What Is an Exchange Student?

Exchange student with a suit case

 martin-dm / Getty Images

An exchange student is a high school- or college-aged person who travels abroad to live in a new country as part of a scholarly exchange program. While they're in this program, exchange students typically stay with a local host family and attend classes at a local school, all while immersing themselves in a brand new culture, potentially learning a new language, and experiencing the world from a different viewpoint. Many universities and colleges have agreements with other schools in different countries that allow students to live abroad while studying for a short period of time, commonly known as "study abroad." It's a fantastic opportunity for students.

Length of Exchange Programs 

Exchanges can last anywhere from two weeks up to a year, depending on the program. Oftentimes high school programs run for shorter durations of a few weeks. College-aged exchange students typically spend a semester to a year abroad, but there are also short-term programs that last a few weeks during summer or winter breaks during the academic year.

Advantages of Being an Exchange Student

Exchange students get to experience a new place and learn about it on a local level in a manner that's quite different from taking a vacation. These programs are more about immersion than sightseeing, though you can easily combine both.

Students placed in a foreign country often improve their language skills greatly over the course of their program. Immersion is one of the best ways to learn a new language, so living with a host family, attending classes, and having to communicate most of the time in a different language can tremendously improve one's vocabulary. 

Exchange students also get to live like a local. Sure, you can get to know a place pretty well during a two-week holiday, but what about spending an entire year there living with a local family instead of staying at a hotel? Exchange students are given fascinating insight into an unfamiliar culture on a local level. Host families are usually everyday families who want to share their culture with foreign students, and they help exchange students practice the local language, learn local customs, and explore the town, city, or even country they're living in.

Being an exchange student can also build confidence. Students often learn how to communicate in a new language, overcome loneliness and homesickness, make new friends, and maybe even discover newfound independence. Taking classes in a foreign country also challenge students to approach learning differently, as education styles vary from country to country, which develops critical thinking skills. Thus, exchange students become better problem solvers, especially in the face of high-pressure challenges.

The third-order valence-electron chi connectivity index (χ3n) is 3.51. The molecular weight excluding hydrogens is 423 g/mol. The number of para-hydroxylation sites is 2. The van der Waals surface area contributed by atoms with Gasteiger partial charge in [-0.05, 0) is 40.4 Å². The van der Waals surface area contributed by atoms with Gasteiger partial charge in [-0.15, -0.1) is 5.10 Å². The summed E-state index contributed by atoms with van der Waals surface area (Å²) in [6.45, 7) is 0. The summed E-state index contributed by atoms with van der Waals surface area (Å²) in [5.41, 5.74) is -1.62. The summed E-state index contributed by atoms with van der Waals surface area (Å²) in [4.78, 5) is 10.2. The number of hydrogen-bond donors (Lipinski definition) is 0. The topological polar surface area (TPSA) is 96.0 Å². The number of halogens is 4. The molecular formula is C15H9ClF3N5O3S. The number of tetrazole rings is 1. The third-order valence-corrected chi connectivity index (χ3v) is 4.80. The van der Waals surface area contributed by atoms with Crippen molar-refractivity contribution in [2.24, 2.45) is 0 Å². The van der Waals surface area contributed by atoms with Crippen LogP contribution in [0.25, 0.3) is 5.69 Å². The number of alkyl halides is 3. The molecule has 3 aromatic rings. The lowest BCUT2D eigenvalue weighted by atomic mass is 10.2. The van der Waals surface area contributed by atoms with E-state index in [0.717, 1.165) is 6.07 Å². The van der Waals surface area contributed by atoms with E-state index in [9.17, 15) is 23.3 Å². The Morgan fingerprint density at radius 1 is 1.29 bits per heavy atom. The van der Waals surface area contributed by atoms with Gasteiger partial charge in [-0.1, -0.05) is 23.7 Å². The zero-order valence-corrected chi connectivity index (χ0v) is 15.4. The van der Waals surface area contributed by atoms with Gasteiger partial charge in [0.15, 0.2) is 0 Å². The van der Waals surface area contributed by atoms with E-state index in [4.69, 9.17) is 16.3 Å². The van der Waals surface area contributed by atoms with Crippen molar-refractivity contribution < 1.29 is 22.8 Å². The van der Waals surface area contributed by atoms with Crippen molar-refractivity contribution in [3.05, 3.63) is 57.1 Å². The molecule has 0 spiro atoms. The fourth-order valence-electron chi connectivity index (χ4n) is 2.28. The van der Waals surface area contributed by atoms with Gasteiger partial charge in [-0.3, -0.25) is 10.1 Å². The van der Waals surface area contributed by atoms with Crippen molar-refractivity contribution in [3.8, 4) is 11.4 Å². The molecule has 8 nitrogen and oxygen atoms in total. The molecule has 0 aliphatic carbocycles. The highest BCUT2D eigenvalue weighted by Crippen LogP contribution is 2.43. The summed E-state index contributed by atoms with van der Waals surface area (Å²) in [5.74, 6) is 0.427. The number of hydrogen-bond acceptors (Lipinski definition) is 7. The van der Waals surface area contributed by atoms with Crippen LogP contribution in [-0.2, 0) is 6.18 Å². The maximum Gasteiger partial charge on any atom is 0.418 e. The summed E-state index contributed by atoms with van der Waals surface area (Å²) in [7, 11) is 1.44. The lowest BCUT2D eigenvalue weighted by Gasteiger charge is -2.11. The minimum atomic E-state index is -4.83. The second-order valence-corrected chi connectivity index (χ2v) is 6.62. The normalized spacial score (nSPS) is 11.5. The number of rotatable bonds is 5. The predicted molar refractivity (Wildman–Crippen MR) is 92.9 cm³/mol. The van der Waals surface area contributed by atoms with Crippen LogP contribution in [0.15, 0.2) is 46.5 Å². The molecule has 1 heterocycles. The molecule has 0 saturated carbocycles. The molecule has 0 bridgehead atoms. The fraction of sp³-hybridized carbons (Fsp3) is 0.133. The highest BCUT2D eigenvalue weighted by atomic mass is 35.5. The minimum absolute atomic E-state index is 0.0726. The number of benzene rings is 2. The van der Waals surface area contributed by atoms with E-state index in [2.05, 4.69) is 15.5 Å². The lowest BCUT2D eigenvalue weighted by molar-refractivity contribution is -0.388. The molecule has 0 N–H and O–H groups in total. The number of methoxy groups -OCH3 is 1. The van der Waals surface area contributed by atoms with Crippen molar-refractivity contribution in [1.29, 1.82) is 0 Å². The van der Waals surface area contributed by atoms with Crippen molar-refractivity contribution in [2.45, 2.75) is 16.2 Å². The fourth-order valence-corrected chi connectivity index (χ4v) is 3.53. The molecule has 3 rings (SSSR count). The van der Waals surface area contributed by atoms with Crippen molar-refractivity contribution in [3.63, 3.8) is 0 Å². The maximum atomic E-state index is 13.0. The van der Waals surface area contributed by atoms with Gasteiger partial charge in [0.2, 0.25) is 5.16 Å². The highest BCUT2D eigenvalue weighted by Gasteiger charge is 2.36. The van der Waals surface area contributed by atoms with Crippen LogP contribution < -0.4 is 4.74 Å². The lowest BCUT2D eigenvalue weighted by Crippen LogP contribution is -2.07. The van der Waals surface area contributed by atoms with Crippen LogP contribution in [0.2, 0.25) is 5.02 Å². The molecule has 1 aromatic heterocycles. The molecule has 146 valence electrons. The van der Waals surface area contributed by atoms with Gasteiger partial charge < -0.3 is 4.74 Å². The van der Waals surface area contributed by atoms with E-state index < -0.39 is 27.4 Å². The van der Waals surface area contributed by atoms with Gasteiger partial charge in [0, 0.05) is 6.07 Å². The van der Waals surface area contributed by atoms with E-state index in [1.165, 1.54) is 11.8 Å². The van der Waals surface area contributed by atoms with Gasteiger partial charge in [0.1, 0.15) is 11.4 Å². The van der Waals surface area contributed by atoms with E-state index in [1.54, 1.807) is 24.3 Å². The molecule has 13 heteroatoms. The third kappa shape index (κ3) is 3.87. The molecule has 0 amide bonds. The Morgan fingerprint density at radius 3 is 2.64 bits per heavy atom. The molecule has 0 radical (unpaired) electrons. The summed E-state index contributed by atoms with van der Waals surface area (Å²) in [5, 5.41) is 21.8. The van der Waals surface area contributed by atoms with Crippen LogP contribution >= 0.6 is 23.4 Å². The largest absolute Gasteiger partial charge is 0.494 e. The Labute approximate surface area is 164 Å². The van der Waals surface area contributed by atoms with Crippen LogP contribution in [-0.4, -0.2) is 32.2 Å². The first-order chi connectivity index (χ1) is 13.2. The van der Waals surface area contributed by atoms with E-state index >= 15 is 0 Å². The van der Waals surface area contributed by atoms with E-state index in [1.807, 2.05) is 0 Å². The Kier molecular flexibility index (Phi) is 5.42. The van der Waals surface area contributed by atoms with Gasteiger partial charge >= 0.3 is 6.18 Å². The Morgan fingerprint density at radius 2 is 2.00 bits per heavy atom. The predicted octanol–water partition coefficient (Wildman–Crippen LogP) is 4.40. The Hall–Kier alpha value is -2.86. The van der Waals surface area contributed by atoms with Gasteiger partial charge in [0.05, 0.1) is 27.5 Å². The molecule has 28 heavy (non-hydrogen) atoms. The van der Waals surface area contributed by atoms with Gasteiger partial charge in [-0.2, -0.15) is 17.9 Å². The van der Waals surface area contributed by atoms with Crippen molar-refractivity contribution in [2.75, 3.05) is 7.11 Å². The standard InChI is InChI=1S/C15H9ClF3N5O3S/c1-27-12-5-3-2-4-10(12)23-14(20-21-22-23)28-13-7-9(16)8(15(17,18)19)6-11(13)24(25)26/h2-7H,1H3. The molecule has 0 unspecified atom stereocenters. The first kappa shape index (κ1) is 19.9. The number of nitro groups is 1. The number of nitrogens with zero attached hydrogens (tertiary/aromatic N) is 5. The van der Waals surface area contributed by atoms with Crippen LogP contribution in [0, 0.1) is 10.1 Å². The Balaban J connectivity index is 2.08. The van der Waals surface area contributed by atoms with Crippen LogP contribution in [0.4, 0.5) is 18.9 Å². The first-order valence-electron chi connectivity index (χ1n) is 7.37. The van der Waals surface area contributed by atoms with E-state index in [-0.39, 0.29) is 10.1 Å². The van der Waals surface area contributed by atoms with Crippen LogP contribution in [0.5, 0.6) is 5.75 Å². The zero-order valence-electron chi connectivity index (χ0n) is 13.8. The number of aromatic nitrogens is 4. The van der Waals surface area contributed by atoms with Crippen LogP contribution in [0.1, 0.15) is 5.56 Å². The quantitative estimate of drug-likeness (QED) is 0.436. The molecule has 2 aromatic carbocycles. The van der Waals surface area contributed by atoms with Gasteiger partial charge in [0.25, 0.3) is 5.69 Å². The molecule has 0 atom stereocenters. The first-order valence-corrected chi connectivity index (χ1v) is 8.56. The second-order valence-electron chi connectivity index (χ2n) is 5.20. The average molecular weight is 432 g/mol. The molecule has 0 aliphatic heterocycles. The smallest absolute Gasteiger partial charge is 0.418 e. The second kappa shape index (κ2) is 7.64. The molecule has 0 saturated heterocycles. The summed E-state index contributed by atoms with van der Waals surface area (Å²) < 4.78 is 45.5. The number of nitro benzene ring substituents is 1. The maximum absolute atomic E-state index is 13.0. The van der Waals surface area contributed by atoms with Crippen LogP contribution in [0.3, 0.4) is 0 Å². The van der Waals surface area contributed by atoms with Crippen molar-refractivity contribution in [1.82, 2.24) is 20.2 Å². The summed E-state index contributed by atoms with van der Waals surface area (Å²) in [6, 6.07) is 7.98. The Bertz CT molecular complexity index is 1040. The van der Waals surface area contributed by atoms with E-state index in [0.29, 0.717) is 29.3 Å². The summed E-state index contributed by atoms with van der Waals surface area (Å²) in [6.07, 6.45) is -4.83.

Finally, exchange students are offered an opportunity to develop a new perspective on the world, immerse themselves in global issues, and gain a deeper understanding of different cultures—all of which help the student to be a better global citizen. Many exchange students gain a new level of maturity after their programs, and they also develop lifelong international friendships. Beyond personal growth, the skills developed during an exchange program are also great selling points to prospective employers once the student graduates and enters the workforce.

Disadvantages of Being an Exchange Student

While each person has a different experience, homesickness is likely the most common struggle. Exchange students move to a foreign country, away from friends and family, for potentially a long period of time. It's quite natural to feel homesick from time to time.

Culture shock is something else exchange students have to deal with while they're on their program. Depending on the country they're transferred to, it can be a mild or extreme case. Moving to a country that's similar culturally—and where you speak the language—will likely be far easier than moving to a country that has vastly different customs and a different language. But the sense of achievement after completing an exchange program often outweighs the struggles for many students.

Exchange Student Expectations

Exchange students are expected to maintain decent grades, abide by the rules of host families, and follow the laws of host countries. Other than that, students are free to safely explore their new home, make friends, and travel to new places with or without their host families. 

Cost of Exchange Programs

Exchanges are facilitated by for-profit companies, charitable organizations, and high schools and universities. These programs are rarely free and can cost exchange students hundreds or thousands of dollars.

Exchange students, either through personal resources or through the entity facilitating the program, are usually expected to obtain travel insurance, spending money, and emergency funds, though this varies by program. If you are thinking of participating in an exchange program, be sure to find out the details from the organizer.

Host families are required to provide basic needs like food and shelter to their exchange students, but they are not generally compensated. Sometimes a small stipend may be offered to help them cover the costs of hosting an extra child.